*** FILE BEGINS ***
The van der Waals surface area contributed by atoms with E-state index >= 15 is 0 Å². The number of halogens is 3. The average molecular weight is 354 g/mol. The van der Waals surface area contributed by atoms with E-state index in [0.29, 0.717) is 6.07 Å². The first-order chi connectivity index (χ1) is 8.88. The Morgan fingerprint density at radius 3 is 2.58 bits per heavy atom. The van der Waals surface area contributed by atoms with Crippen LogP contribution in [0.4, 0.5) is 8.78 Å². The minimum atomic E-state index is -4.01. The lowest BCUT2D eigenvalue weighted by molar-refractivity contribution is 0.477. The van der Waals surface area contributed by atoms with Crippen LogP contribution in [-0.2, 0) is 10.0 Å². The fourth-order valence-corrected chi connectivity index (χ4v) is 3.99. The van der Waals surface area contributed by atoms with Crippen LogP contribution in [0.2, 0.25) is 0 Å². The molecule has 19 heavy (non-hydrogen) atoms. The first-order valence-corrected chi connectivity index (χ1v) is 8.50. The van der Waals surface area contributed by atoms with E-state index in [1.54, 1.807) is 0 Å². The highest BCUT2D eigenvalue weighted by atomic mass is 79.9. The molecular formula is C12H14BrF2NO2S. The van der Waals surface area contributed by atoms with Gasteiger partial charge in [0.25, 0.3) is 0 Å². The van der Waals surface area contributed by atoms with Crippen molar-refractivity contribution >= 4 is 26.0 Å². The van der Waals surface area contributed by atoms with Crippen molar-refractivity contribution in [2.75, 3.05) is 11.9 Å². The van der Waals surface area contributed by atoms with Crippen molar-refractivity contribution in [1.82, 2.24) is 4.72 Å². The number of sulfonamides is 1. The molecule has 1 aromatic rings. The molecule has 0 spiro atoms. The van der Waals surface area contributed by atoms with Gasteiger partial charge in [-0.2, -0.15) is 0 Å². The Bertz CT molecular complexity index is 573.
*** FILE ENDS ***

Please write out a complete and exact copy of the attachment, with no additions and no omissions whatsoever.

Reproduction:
The van der Waals surface area contributed by atoms with E-state index >= 15 is 0 Å². The number of halogens is 3. The average molecular weight is 354 g/mol. The van der Waals surface area contributed by atoms with E-state index in [0.29, 0.717) is 6.07 Å². The first-order chi connectivity index (χ1) is 8.88. The Morgan fingerprint density at radius 3 is 2.58 bits per heavy atom. The van der Waals surface area contributed by atoms with Crippen LogP contribution in [0.4, 0.5) is 8.78 Å². The minimum atomic E-state index is -4.01. The lowest BCUT2D eigenvalue weighted by molar-refractivity contribution is 0.477. The van der Waals surface area contributed by atoms with Crippen LogP contribution in [-0.2, 0) is 10.0 Å². The fourth-order valence-corrected chi connectivity index (χ4v) is 3.99. The van der Waals surface area contributed by atoms with Crippen LogP contribution in [0.2, 0.25) is 0 Å². The molecule has 19 heavy (non-hydrogen) atoms. The first-order valence-corrected chi connectivity index (χ1v) is 8.50. The van der Waals surface area contributed by atoms with E-state index in [1.54, 1.807) is 0 Å². The highest BCUT2D eigenvalue weighted by atomic mass is 79.9. The molecular formula is C12H14BrF2NO2S. The van der Waals surface area contributed by atoms with Gasteiger partial charge in [0.25, 0.3) is 0 Å². The van der Waals surface area contributed by atoms with Crippen molar-refractivity contribution >= 4 is 26.0 Å². The van der Waals surface area contributed by atoms with Crippen molar-refractivity contribution in [2.75, 3.05) is 11.9 Å². The van der Waals surface area contributed by atoms with Crippen molar-refractivity contribution in [1.82, 2.24) is 4.72 Å². The number of sulfonamides is 1. The molecule has 1 aromatic rings. The molecule has 0 spiro atoms. The van der Waals surface area contributed by atoms with Gasteiger partial charge in [-0.2, -0.15) is 0 Å². The Bertz CT molecular complexity index is 573.